Four produce the symptoms of the common cold and immunity is short-lived. One Study shows some patients could be re-infected within a year.

“The question is not whether you become immune, it’s how long for. It almost certainly will not last for life” said Prof Paul Hunter, a professor in medicine at the University of East Anglia.

Maria Van Kerkhove in another BBC interview discusses re-infection. This follows reports of many people in South Korea testing negative post infection and then re-testing positive again. She states that they are positive these people were not re-infected. She explains that as part of the healing process post Covid-19. Some people continue to cough up particles within their lungs, for weeks post Covid-19. These particles will still test positive for the virus. However they are not a sign of re-infection, nor is there sufficient infection for them to be contagious.


If I have antibodies am I immune?


Some governments suggest that the detection of antibodies to coronavirus could serve as the basis for an “immunity passport” or “risk-free certificate”.

This is a suggestion that would enable individuals to travel or to return to work assuming that they protect against re-infection. This would be particularly valuable for staff in care homes or hospitals who encounter those at risk of developing severe symptoms.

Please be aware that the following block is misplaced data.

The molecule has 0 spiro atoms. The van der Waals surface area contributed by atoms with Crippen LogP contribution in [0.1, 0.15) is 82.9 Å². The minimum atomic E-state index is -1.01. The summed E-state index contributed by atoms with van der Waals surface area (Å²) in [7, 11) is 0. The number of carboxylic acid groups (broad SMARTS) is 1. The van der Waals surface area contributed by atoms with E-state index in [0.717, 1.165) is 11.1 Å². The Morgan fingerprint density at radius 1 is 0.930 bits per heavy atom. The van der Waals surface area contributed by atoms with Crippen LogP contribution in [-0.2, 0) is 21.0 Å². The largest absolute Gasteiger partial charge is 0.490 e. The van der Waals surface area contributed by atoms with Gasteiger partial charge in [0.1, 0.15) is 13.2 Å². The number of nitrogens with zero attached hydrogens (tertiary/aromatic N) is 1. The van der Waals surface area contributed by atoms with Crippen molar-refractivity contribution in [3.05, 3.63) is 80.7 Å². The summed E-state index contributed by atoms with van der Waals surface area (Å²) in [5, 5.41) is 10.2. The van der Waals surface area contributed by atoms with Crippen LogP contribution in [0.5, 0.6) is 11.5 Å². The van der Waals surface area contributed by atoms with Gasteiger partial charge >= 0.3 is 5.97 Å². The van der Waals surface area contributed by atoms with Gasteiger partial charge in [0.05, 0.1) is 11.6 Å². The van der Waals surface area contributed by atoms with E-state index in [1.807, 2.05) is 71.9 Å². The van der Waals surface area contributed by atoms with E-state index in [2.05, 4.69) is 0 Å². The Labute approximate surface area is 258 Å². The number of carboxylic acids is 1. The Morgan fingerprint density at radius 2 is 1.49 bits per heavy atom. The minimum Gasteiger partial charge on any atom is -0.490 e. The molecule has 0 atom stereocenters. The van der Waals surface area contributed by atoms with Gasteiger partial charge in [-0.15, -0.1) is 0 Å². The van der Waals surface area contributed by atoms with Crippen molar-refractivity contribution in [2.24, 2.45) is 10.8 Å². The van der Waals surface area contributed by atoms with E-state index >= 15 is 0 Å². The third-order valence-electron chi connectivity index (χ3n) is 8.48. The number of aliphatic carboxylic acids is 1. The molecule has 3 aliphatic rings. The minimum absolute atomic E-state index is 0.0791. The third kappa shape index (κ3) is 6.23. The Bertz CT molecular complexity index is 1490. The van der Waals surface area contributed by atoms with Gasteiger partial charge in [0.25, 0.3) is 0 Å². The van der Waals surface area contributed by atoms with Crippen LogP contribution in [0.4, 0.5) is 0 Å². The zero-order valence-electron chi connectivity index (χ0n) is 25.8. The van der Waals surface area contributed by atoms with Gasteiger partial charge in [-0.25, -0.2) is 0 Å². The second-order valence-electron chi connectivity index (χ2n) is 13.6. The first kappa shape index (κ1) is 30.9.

WHO state that there is currently no evidence that people who have recovered from COVID-19 and have antibodies are immune from a second infection.

While you will find some antibodies in nearly every patient, not all are equal. Neutralising antibodies are the ones that stick to the coronavirus and can stop it infecting other cells.

That is why the World Health Organization says “that cellular immunity [the other part of the adaptive response] may also be critical for recovery”.

Another issue is that just because your antibodies may protect you, it does not mean you cannot still harbour the virus and pass it onto others.

Maria Van Kerkhove also suggests that the WHO believe that the more seriously someone gets the disease, the more antibodies someone produces. Therefore, it is possible that someone who is asymptomatic with Covid19 (and tests positive for the virus), may not produce enough antibiodies to prevent them getting the virus again. Children and adolescents appear to have a different response to the virus and don’t tend to produce antibodies in the same way as adults.